Rahere, founder of St. Bartholomew’s Church and Hospital, was Henry I’s jester, and had a special talent for mimicry.
Eleanor of Aquitaine, Alison Weir
It’s day three of the annual St. Swithin’s Day Juvenile Bubonic Plague Telethon, and frankly, I’m getting a little worried about Rahere, the Clown Prince of the Plague as the marketing department likes to brand him. He’s been at it non-stop except for bathroom breaks for almost sixty hours–smiling, cracking jokes, thanking Catapult Workers Union Local #103 for their oversized check–and I think he’s on the verge of collapse.
He’s done so much over the years for the kids who suffer from JBP–”Rahere’s Kids” they call them. Some sicko court jesters joke about it, but everyone knows they’re just jealous of Rahere’s brilliant career: the early nightclub act with Boccherini of Florence, who played the handsome straight-man lush to Rahere’s nutty buddy; the sold-out court dates before the crowned heads of Europe, bringing down the house with the funny faces and pitch-perfect impersonations of kings and their obsequious courtiers; and then, in the autumn of his years, critical recognition from the French for his films, derided in England, such as “Which Way to the Crusades?” I tell you, the guy’s a virtual one-man medieval faire, and I don’t add that last “e” lightly.
My job as Rahere’s sidekick/straight man is to sit on the couch, make small talk, greet each guest, then slide down so that Rahere can relate one-on-one, as he does so well, with each lute-player or juggler or mime or damsel-ingenue-of-the-week being pushed by the studios. You’ve got to keep people watching, which isn’t easy with the primitive state of broadcasting we’re stuck with. Rahere tells a joke, I remember to laugh my easy, unforced, spontaneous chuckle, a monk writes down the set-up and the punch line, and scriveners make copies that are distributed to the far reaches of Henry’s kingdom by horse and carrier pigeon. You can understand why some folks are a little slow on the uptake.
“He’s setting the house on fire tonight!”
But tell that to the network execs who try to cut back our hours every year. We say fer Christ sake (oops–I’ll burn another decade in Purgatory for that one), it’s St. Swithin’s Day, everybody’s still at the beach! Nobody’s going to watch re-runs of Everybody Loves Roland, or CSI: Edinburgh or Beach Jousting–we can sell advertising for you during the slow months!
We’re not like a lot of your fly-by-night disease-based charities. Every pence we raise–net of production costs, travel, “appearance fees” we pay to superstar knights–goes directly to St. Bartholomew’s, where 90% of it ends up in the pockets of doctors so they can buy expensive horses and vacation homes on the English Channel. The remaining 10% is spent on patient care for the kids or, if it gets there too late, to dignified mass cremations.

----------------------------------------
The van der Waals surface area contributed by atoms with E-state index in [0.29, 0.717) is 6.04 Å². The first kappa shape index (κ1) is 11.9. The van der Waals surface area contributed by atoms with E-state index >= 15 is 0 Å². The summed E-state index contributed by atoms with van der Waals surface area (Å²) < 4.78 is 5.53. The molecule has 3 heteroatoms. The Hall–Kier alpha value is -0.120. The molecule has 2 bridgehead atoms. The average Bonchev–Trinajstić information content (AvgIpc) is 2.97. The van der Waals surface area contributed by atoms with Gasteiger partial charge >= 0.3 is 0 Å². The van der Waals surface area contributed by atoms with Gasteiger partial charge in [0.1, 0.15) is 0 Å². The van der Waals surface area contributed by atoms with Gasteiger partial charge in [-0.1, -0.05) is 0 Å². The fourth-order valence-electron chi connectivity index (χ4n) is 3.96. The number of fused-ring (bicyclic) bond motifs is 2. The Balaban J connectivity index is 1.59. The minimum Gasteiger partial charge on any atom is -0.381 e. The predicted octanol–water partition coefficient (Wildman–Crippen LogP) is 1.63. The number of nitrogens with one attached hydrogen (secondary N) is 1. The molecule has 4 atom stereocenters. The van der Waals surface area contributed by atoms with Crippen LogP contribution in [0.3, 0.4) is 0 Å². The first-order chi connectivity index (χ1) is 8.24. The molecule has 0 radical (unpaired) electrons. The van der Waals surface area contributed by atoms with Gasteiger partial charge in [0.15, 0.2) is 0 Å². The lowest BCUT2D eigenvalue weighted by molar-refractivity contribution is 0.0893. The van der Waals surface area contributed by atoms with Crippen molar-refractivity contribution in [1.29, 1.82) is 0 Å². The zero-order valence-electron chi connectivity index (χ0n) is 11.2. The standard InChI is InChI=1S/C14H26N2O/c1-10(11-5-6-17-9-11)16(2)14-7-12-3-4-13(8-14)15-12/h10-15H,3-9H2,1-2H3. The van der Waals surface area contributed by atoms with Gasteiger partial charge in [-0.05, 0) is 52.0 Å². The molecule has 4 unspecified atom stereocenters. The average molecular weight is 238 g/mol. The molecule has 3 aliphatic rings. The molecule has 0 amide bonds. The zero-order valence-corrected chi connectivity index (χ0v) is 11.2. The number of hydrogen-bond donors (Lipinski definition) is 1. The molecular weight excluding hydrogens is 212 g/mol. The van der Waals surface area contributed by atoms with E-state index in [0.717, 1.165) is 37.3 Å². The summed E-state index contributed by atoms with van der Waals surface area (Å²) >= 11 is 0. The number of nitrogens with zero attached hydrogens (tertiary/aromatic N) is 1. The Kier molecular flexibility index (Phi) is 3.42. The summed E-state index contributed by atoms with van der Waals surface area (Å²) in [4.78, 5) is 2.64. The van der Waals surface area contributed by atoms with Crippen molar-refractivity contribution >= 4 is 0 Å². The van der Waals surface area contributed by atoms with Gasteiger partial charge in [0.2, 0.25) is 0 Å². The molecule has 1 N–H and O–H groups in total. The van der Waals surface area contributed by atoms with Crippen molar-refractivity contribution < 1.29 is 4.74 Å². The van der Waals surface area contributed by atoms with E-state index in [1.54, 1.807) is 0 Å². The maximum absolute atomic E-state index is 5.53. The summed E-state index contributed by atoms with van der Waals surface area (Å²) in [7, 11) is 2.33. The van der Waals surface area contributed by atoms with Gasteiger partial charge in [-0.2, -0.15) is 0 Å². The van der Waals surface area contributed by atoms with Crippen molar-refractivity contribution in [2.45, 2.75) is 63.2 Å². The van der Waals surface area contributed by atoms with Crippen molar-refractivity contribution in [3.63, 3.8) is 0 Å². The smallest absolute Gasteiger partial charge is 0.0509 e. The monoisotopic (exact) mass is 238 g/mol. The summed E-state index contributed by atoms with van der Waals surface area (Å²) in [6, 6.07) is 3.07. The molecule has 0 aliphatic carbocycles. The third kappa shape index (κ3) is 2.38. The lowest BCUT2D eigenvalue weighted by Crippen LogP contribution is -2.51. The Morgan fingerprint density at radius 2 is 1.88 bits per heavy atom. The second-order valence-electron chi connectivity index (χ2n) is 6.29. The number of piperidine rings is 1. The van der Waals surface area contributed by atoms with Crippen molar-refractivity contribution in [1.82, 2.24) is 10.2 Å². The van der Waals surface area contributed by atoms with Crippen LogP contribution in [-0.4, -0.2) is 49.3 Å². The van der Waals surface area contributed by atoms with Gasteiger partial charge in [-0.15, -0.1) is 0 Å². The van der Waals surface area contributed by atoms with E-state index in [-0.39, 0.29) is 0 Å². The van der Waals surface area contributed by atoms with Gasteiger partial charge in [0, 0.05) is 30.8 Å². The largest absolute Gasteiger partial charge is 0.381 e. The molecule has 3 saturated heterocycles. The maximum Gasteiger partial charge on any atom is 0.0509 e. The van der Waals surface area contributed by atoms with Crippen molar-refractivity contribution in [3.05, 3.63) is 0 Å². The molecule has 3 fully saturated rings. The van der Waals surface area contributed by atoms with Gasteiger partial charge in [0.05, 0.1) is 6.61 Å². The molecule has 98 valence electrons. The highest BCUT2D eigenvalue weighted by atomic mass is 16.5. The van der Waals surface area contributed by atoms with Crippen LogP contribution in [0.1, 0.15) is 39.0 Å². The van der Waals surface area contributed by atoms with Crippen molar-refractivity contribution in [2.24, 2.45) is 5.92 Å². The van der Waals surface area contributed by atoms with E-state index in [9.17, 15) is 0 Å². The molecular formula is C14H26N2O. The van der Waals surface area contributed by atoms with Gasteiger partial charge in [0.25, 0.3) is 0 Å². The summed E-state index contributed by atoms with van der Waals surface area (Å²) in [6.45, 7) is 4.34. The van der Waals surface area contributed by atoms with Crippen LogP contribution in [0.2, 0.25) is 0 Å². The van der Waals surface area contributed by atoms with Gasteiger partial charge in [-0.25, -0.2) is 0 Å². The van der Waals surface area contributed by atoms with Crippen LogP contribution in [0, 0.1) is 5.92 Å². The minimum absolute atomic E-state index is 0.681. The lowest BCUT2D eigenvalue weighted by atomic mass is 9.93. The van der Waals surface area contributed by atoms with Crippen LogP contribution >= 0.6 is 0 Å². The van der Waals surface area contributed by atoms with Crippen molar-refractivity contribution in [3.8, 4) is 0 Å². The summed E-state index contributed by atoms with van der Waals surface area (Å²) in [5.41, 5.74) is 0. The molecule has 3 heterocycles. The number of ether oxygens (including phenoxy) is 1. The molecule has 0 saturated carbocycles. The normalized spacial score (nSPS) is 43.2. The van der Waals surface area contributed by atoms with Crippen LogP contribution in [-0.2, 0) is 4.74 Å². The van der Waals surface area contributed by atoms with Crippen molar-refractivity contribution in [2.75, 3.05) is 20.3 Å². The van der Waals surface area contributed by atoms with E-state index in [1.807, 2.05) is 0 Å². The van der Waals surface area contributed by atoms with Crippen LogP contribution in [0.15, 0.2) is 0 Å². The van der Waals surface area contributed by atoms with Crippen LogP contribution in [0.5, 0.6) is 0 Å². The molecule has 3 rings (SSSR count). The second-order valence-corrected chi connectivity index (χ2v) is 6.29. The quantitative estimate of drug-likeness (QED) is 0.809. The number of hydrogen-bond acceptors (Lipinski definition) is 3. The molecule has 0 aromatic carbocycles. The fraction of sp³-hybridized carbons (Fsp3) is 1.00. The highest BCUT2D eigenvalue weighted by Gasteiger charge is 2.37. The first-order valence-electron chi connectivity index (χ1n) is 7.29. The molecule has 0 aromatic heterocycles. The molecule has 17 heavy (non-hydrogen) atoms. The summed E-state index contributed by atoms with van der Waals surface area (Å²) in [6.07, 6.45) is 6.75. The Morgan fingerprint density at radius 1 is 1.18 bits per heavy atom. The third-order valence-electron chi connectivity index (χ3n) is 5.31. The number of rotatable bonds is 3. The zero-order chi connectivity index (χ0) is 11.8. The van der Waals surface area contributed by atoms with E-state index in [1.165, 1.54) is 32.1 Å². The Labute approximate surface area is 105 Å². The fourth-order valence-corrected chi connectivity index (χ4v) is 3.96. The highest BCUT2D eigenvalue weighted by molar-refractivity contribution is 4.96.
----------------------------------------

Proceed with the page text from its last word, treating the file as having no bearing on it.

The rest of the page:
I don’t let Rahere out of my sight–he’s getting that glassy-eyed look he always has on day three when he’s just about burned out, right before his last appeal, the one to push us over last year’s grand total. He waves me off as I start to help him downstage for his big finale–”Maketh Someone Happie”–a schmalzy tune, sure, but one that allows him to leave the stage without a dry eye or a full wallet in the house.
“You know,” he begins, “there’s something each one of you can do to help make the Dark Ages . . . just a little bit brighter,” he says, and after the lutes and the hautboys and sackbuts behind him begin to stir from the lower register, he sings: “Maketh . . . someone happie. Just maketh . . . someone happie–it isn’t hard to do-o-o-o!”
I look out at the cynical courtiers who surround the king. They try, but they can’t hold back the tears, and pretty soon the waterworks have started. Marie, the Queen, is bawling like a baby; Eubalus the Bastard is sniffling; William the Fat has buried his face in the second of his three chins. Time for me to make my way up the aisles, rattling my little pewter mug.
I hold out the can to Ethelred the Cheap, a guy who’s been banned from Ye Olde Friars Club for always deducting the assize from his bill before computing his tip.
“Come on, Eth,” I say, turning the corners of my mouth down to make a sad little frowny face. “Do it for the kids.”
Ethelred smiles a dung-eating grin, then removes a lousy French sou from his purse and drops it ceremoniously into my cup, as if he wants a freaking jousting field named after him for his piddling contribution.
“Thanketh you,” I say, heavy on the sarcasm, “Thanketh you verie much. Your contribution of one (1) sou means that one (1) less flea-infested rodent will roam the streets of Rouen–and try saying that five times fast.”
“No problem,” he says with a little smirk as he looks around to see if Eleanor the Bodacious is watching.
I shake my head with ill-concealed contempt and start to move on when I feel a tug at my surplice.
“Excuse me.” It’s Ethelred.
“Can I get a receipt . . . for my oppressive taxes?”
Available in Kindle format on amazon.com as part of the collection “The Spirit of Giving.”